Once you have the basics of a few calligraphy hands down, it's natural that you would want to be able to embellish them a bit. Flipping through books of old manuscripts and looking at modern invitations and announcements are great ways of getting ideas, but nothing beats good, old fashioned practice. Knowing a few things about the general form and purpose of flourishes helps too. Flourishes can be used around single letters, at the end of a line of calligraphy to take up space (to justify the line rather than hyphenate the next word) or at the end of words or documents as a subtle form of punctuation. Here are ways to create flourishes for your calligraphy.
The basic flourish shape is a figure eight, ribbon or infinity loop. Practice this until the motion becomes smooth and natural. Notice how the sets of loops run parallel to each other and the width of each level can expand and contract. Work with plenty of arm room and move your entire arm through the flourish instead of just your wrist to get the most natural line shapes.
Flourishes should be a natural extension of the letter they extend from, so use them with the more flowing hands where serifs are a natural jumping-off point for the flourish as opposed to more angular types.
Use two pencils held together (creating a double point) to duplicate the thick and thin nature of a furling ribbon. Ink over these lines in one color and fill in with another for a two-tone effect or leave the bare pencil for a simpler look.
When using a metal calligraphy nib, press gently on the upstrokes to avoid gouging your paper or splattering ink. Apply firmer pressure on the down strokes to take advantage of gravity and varying line widths.
Flourishes can surround a single letter to create the look of a monogram when alone on a page or to suggest a more illuminated look at the beginning of a paragraph or document.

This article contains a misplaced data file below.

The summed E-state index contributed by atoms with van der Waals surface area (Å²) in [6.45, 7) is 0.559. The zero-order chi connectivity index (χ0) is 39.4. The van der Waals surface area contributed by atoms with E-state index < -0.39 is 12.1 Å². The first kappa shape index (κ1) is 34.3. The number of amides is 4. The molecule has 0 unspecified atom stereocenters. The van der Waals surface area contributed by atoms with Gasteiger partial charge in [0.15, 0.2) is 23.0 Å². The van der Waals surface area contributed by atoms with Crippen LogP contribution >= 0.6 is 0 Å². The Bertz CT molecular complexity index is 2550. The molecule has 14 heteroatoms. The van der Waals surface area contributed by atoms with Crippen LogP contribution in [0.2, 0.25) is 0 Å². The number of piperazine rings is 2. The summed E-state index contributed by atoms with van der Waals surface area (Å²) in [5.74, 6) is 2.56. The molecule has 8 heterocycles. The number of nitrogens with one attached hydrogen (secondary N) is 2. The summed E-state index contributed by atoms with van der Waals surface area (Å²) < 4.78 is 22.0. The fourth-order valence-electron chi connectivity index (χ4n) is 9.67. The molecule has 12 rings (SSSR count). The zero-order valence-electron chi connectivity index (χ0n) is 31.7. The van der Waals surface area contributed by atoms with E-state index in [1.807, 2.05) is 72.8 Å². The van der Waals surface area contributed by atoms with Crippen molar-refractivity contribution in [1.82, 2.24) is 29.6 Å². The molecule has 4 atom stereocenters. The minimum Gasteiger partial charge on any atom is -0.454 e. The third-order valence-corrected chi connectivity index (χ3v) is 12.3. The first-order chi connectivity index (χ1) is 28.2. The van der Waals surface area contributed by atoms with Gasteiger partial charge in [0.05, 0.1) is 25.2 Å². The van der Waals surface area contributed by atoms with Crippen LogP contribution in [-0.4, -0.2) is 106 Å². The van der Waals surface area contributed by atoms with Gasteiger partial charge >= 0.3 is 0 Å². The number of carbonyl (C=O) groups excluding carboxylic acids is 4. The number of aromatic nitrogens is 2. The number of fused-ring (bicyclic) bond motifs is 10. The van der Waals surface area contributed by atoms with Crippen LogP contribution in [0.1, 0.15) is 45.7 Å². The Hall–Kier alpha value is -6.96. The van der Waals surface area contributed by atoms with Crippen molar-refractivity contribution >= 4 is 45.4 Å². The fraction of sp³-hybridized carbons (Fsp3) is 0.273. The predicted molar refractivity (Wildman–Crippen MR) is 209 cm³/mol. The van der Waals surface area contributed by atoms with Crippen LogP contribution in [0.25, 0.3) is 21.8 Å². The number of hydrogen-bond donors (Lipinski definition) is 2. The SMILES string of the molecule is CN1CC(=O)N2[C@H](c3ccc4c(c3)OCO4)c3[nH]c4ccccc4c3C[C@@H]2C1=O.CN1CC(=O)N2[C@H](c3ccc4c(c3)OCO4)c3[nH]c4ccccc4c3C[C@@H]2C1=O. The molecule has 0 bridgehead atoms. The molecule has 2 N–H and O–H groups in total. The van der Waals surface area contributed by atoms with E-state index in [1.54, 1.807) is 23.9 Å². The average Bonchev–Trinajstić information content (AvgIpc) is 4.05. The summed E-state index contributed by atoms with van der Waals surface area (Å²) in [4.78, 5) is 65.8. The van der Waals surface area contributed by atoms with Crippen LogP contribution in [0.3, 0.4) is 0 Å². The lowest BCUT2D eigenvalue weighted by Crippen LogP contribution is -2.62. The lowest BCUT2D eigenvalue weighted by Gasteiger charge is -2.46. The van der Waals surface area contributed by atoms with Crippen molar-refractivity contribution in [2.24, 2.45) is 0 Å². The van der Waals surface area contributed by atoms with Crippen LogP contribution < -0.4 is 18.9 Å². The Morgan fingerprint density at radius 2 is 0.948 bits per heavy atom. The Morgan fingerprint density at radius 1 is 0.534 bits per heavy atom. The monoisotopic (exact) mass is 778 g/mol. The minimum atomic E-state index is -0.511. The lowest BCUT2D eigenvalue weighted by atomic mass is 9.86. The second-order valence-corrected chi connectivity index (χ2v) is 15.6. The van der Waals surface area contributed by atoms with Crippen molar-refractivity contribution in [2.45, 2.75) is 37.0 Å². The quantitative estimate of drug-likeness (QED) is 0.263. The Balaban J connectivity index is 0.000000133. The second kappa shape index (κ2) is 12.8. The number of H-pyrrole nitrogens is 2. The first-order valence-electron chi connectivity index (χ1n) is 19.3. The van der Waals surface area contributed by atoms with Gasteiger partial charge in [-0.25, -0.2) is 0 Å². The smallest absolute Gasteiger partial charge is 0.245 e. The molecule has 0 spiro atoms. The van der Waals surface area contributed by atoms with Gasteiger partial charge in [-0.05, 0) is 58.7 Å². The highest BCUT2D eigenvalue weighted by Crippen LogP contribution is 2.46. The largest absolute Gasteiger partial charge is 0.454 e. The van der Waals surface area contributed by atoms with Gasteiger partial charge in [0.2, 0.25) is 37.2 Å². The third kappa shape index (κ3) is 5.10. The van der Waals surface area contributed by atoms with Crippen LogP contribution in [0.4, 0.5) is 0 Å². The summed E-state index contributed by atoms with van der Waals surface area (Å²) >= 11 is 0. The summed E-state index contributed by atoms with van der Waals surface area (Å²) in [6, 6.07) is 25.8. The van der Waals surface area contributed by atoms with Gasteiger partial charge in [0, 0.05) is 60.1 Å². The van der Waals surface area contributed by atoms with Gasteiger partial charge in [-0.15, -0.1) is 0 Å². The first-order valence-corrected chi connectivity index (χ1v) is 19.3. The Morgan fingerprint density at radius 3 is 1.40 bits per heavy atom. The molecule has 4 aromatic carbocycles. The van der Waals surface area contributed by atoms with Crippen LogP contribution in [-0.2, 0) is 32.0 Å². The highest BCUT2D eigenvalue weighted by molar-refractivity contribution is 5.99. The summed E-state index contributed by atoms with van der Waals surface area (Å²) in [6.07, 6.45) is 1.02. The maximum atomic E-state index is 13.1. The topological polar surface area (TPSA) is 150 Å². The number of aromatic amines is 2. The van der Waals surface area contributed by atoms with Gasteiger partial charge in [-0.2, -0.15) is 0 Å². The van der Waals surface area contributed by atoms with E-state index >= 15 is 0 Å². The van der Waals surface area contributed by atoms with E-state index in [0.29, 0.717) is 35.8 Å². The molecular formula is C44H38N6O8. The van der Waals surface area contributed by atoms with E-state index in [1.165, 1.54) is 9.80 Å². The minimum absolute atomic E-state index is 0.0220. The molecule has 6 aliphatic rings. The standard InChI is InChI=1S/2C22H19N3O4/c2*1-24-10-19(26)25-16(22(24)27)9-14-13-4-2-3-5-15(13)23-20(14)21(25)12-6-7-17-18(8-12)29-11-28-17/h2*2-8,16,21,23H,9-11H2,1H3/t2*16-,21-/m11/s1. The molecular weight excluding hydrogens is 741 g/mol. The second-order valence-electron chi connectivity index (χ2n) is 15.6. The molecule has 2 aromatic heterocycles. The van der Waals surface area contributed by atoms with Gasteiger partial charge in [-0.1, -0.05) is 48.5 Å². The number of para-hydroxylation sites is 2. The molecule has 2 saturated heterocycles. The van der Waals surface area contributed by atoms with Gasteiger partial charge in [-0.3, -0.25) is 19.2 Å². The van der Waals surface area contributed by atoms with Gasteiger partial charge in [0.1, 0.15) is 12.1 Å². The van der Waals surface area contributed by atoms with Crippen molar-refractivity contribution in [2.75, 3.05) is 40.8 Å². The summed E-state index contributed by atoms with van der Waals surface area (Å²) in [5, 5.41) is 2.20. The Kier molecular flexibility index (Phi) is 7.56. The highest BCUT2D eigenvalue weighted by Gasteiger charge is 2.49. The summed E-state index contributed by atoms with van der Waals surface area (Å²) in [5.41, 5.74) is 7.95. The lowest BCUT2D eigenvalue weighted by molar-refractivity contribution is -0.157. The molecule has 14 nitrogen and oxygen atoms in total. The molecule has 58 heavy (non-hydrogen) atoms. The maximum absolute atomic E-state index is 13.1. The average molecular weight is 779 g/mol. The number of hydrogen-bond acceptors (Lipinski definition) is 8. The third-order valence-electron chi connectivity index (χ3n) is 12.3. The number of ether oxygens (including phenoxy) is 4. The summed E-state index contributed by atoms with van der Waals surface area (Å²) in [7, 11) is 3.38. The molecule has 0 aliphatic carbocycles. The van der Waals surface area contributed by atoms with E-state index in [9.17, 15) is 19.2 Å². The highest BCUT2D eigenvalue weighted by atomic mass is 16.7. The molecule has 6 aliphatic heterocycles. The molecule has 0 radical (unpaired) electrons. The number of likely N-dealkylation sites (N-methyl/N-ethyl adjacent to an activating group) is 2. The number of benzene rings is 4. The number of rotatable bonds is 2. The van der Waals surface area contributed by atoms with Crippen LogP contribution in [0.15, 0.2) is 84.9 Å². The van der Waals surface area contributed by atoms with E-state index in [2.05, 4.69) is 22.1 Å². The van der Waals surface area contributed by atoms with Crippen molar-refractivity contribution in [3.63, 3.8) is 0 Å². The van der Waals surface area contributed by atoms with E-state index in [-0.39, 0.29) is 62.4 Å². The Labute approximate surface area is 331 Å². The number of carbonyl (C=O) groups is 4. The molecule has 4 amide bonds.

Individual lines can be used in a flourish--the art is not limited to continuous figures. Explore extending the crosses of t's, h's or other letters to act as base lines to flourish around.
Practice a lot on scrap paper before attempting flourishes on a finished piece of calligraphy to save having to redo all your hard work. The standard order for a three-letter monogram is first-last-middle for a single name or man's first initial, shared last initial and woman's first initial for a married couple's joint monogram. The center letter is generally enlarged to show importance.
Tips and warnings
- Practice a lot on scrap paper before attempting flourishes on a finished piece of calligraphy to save having to redo all your hard work.
- The standard order for a three-letter monogram is first-last-middle for a single name or man's first initial, shared last initial and woman's first initial for a married couple's joint monogram. The center letter is generally enlarged to show importance.
Things you need
- Calligraphy pens, markers or brushes with ink